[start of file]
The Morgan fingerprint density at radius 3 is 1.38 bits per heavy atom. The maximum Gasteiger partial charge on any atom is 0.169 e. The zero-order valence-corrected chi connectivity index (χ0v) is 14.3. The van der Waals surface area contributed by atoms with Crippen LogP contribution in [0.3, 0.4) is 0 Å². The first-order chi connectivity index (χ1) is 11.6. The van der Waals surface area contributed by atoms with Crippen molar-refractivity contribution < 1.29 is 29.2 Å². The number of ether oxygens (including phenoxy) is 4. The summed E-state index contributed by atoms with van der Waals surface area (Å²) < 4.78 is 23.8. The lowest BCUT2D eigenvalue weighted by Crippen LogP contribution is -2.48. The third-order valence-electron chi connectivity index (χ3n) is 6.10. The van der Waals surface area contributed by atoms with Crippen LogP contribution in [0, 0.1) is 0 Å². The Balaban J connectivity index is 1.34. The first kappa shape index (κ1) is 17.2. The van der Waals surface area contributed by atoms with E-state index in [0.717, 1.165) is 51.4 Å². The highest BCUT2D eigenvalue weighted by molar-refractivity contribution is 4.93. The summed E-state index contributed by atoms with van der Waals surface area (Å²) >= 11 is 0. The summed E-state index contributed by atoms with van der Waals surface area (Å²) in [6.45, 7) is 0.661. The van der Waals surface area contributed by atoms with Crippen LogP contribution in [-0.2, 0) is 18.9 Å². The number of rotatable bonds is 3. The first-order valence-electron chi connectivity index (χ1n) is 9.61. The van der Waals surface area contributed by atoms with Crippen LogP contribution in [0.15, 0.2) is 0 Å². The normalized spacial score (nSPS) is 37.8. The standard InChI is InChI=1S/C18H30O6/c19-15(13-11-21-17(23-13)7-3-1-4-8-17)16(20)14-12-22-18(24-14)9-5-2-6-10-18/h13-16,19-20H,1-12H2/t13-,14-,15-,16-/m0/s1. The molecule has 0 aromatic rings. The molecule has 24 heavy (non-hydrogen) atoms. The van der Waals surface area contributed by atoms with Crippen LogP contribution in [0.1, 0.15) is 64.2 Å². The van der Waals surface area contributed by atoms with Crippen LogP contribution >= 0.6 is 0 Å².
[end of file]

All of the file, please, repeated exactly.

The Morgan fingerprint density at radius 3 is 1.38 bits per heavy atom. The maximum Gasteiger partial charge on any atom is 0.169 e. The zero-order valence-corrected chi connectivity index (χ0v) is 14.3. The van der Waals surface area contributed by atoms with Crippen LogP contribution in [0.3, 0.4) is 0 Å². The first-order chi connectivity index (χ1) is 11.6. The van der Waals surface area contributed by atoms with Crippen molar-refractivity contribution < 1.29 is 29.2 Å². The number of ether oxygens (including phenoxy) is 4. The summed E-state index contributed by atoms with van der Waals surface area (Å²) < 4.78 is 23.8. The lowest BCUT2D eigenvalue weighted by Crippen LogP contribution is -2.48. The third-order valence-electron chi connectivity index (χ3n) is 6.10. The van der Waals surface area contributed by atoms with Crippen LogP contribution in [0, 0.1) is 0 Å². The Balaban J connectivity index is 1.34. The first kappa shape index (κ1) is 17.2. The van der Waals surface area contributed by atoms with E-state index in [0.717, 1.165) is 51.4 Å². The highest BCUT2D eigenvalue weighted by molar-refractivity contribution is 4.93. The summed E-state index contributed by atoms with van der Waals surface area (Å²) >= 11 is 0. The summed E-state index contributed by atoms with van der Waals surface area (Å²) in [6.45, 7) is 0.661. The van der Waals surface area contributed by atoms with Crippen LogP contribution in [-0.2, 0) is 18.9 Å². The number of rotatable bonds is 3. The first-order valence-electron chi connectivity index (χ1n) is 9.61. The van der Waals surface area contributed by atoms with Crippen LogP contribution in [0.15, 0.2) is 0 Å². The normalized spacial score (nSPS) is 37.8. The standard InChI is InChI=1S/C18H30O6/c19-15(13-11-21-17(23-13)7-3-1-4-8-17)16(20)14-12-22-18(24-14)9-5-2-6-10-18/h13-16,19-20H,1-12H2/t13-,14-,15-,16-/m0/s1. The molecule has 0 aromatic rings. The molecule has 24 heavy (non-hydrogen) atoms. The van der Waals surface area contributed by atoms with Crippen LogP contribution in [0.1, 0.15) is 64.2 Å². The van der Waals surface area contributed by atoms with Crippen LogP contribution >= 0.6 is 0 Å².